• an $n+1$-ineffable cardinal is a stationary limit of $n$-ineffable cardinals. [7]

A cardinal $\kappa$ is totally ineffable if it is $n$-ineffable for every $n$.

  • a $1$-iterable cardinal is a stationary limit of totally ineffable cardinals. (this follows from material in [8])

Helix

(Information in this subsection come from [4] unless noted otherwise.)

For $k \geq 1$ we define:

  • $\mathcal{P}(x)$ is the powerset (set of all subsets) of $x$. $\mathcal{P}_k(x)$ is the set of all subsets of $x$ with exactly $k$ elements.
  • $f:\mathcal{P}_k(\lambda) \to \mathcal{P}(\lambda)$ is regressive iff for all $A \in \mathcal{P}_k(\lambda)$, we have $f(A) < \min(A)$.
  • $E$ is $f$-homogenous iff $E \subseteq \lambda$ and for all $B,C \in \mathcal{P}_k(E)$, we have $f(B) \cap \min(B \cup C) = f(C) \cap \min(B \cup C)$.
  • $\lambda$ is $k$-subtle iff $\lambda$ is a limit ordinal and for all clubs $C \subseteq \lambda$ and regressive $f:\mathcal{P}_k(\lambda) \to \mathcal{P}(\lambda)$, there exists an $f$-homogenous $A \in \mathcal{P}_{k+1}(C)$.
  • $\lambda$ is $k$-almost ineffable iff $\lambda$ is a limit ordinal and for all regressive $f:\mathcal{P}_k(\lambda) \to \mathcal{P}(\lambda)$, there exists an $f$-homogenous $A \subseteq \lambda$ of cardinality $\lambda$.
  • $\lambda$ is $k$-ineffable iff $\lambda$ is a limit ordinal and for all regressive $f:\mathcal{P}_k(\lambda) \to \mathcal{P}(\lambda)$, there exists an $f$-homogenous stationary $A \subseteq \lambda$.

$0$-subtle, $0$-almost ineffable and $0$-ineffable cardinals can be defined as “uncountable regular cardinals” because for $k \geq 1$ all three properties imply being uncountable regular cardinals.

  • For $k \geq 1$, if $\kappa$ is a $k$-ineffable cardinal, then $\kappa$ is $k$-almost ineffable and the set of $k$-almost ineffable cardinals is stationary in $\kappa$.
  • For $k \geq 1$, if $\kappa$ is a $k$-almost ineffable cardinal, then $\kappa$ is $k$-subtle and the set of $k$-subtle cardinals is stationary in $\kappa$.
  • For $k \geq 1$, if $\kappa$ is a $k$-subtle cardinal, then the set of $(k-1)$-ineffable cardinals is stationary in $\kappa$.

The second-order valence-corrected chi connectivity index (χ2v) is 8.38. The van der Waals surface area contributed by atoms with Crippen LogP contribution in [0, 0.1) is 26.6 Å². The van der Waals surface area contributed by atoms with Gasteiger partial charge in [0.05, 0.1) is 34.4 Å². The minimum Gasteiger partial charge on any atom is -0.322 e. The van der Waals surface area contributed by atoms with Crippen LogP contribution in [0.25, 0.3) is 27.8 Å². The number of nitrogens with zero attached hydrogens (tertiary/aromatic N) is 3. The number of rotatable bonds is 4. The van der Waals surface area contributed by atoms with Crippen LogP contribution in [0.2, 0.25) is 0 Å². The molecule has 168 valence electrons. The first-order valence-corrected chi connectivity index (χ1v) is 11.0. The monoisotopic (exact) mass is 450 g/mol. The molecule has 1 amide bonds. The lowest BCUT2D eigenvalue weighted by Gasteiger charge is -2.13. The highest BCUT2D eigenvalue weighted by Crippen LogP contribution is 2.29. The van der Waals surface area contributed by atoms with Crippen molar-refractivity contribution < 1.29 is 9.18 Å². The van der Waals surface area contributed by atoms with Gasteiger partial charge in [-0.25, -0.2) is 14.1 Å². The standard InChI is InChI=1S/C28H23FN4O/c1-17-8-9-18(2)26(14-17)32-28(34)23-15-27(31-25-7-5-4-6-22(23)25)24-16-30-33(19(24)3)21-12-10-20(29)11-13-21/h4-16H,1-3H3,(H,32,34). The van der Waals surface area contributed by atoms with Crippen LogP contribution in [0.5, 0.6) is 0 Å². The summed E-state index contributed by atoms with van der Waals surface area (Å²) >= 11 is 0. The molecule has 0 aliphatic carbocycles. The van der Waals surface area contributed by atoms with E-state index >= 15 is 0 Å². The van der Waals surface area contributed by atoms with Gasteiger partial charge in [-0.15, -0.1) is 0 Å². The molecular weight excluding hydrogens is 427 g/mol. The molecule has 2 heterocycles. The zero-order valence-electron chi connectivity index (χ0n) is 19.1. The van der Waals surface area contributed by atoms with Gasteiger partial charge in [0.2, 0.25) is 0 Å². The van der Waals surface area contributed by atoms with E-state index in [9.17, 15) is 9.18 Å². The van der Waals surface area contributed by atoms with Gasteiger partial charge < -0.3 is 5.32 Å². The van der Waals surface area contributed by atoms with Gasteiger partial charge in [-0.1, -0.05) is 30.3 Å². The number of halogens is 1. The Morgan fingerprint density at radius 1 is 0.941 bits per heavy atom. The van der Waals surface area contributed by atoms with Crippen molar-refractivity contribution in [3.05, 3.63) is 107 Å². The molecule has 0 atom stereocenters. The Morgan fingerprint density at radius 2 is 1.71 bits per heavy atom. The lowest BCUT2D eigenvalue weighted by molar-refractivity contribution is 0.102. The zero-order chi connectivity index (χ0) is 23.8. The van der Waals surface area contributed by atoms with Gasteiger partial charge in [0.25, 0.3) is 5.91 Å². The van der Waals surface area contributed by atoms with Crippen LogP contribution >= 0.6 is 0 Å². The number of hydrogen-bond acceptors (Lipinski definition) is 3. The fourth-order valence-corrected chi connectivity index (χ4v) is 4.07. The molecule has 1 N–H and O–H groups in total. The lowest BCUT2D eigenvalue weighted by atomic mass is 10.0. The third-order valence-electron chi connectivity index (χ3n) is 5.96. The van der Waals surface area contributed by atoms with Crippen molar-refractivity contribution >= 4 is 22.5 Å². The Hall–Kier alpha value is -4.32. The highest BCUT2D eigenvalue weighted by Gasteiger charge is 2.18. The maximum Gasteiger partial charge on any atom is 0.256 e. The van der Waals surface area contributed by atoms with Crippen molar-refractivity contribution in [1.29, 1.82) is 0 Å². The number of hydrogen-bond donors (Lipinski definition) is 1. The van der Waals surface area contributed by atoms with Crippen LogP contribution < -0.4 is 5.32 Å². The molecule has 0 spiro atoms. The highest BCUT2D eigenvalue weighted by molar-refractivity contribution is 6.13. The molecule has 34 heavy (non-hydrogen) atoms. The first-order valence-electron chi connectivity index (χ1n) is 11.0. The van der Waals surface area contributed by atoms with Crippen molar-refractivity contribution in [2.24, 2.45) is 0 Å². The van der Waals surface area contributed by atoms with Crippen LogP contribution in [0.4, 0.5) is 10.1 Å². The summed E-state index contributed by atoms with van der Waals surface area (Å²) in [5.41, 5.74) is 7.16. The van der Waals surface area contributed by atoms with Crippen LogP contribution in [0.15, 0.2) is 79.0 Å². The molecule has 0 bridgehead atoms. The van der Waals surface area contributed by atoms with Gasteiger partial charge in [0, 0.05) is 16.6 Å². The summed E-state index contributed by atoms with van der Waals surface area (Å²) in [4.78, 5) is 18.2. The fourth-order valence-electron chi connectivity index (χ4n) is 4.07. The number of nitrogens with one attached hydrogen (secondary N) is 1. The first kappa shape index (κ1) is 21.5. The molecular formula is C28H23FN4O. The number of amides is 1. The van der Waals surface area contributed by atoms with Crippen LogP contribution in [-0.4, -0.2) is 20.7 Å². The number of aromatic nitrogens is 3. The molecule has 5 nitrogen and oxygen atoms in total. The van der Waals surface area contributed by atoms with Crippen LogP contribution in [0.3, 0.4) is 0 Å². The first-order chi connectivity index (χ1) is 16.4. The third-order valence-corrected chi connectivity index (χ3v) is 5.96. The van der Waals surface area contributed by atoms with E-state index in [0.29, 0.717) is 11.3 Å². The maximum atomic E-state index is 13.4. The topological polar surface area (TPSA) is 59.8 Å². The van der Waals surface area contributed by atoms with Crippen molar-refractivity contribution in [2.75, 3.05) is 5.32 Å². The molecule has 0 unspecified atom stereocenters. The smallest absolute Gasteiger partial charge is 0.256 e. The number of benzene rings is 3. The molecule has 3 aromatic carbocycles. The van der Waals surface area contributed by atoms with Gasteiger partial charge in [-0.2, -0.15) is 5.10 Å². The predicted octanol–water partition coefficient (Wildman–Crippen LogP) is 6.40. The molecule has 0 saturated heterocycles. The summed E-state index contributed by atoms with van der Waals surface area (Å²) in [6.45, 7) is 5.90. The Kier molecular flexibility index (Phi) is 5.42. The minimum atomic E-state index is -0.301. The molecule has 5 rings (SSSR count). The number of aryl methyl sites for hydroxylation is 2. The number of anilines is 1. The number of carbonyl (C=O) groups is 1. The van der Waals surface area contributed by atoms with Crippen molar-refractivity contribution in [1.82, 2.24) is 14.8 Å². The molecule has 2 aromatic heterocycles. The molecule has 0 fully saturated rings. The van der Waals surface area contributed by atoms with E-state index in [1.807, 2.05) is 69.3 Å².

• For $k \geq n \geq 0$, all $k$-ineffable cardinals are $n$-ineffable, all $k$-almost ineffable cardinals are $n$-almost ineffable and all $k$-subtle cardinals are $n$-subtle.

This structure is similar to the double helix of $n$-fold variants and earlier known although smaller.[9]

Completely ineffable cardinal

Completely ineffable cardinals were introduced in [3] as a strengthening of ineffable cardinals. Define that a collection $R\subseteq P(\kappa)$ is a stationary class if

  • $R\neq\emptyset$,
  • for all $A\in R$, $A$ is stationary in $\kappa$,
  • if $A\in R$ and $B\supseteq A$, then $B\in R$.

A cardinal $\kappa$ is completely ineffable if there is a stationary class $R$ such that for every $A\in R$ and $F:[A]^2\to2$, there is $H\in R$ such that $F\upharpoonright [H]^2$ is constant.

  • Completely ineffable cardinals are downward absolute to $L$. [3]
  • Completely ineffable cardinals are limits of ineffable cardinals. [3]

References

  1. Jensen, Ronald and Kunen, Kenneth. Some combinatorial properties of $L$ and $V$. Unpublished, 1969. www   bibtex
  2. Jech, Thomas J. Set Theory. Third, Springer-Verlag, Berlin, 2003. (The third millennium edition, revised and expanded) www   bibtex
  3. Abramson, Fred and Harrington, Leo and Kleinberg, Eugene and Zwicker, William. Flipping properties: a unifying thread in the theory of large cardinals. Ann Math Logic 12(1):25--58, 1977. MR   bibtex
  4. Friedman, Harvey M. Subtle cardinals and linear orderings. , 1998. www   bibtex
  5. Hamkins, Joel David and Johnstone, Thomas A. Strongly uplifting cardinals and the boldface resurrection axioms. , 2014. www   arχiv   bibtex
  6. Rathjen, Michael. The art of ordinal analysis. , 2006. www   bibtex
  7. Baumgartner, James. Ineffability properties of cardinals. I. Infinite and finite sets (Colloq., Keszthely, 1973; dedicated to P. Erdős on his 60th birthday), Vol. I, pp. 109--130. Colloq. Math. Soc. János Bolyai, Vol. 10, Amsterdam, 1975. MR   bibtex
  8. Gitman, Victoria. Ramsey-like cardinals. The Journal of Symbolic Logic 76(2):519-540, 2011. www   arχiv   MR   bibtex
  9. Kentaro, Sato. Double helix in large large cardinals and iteration ofelementary embeddings. , 2007. www   bibtex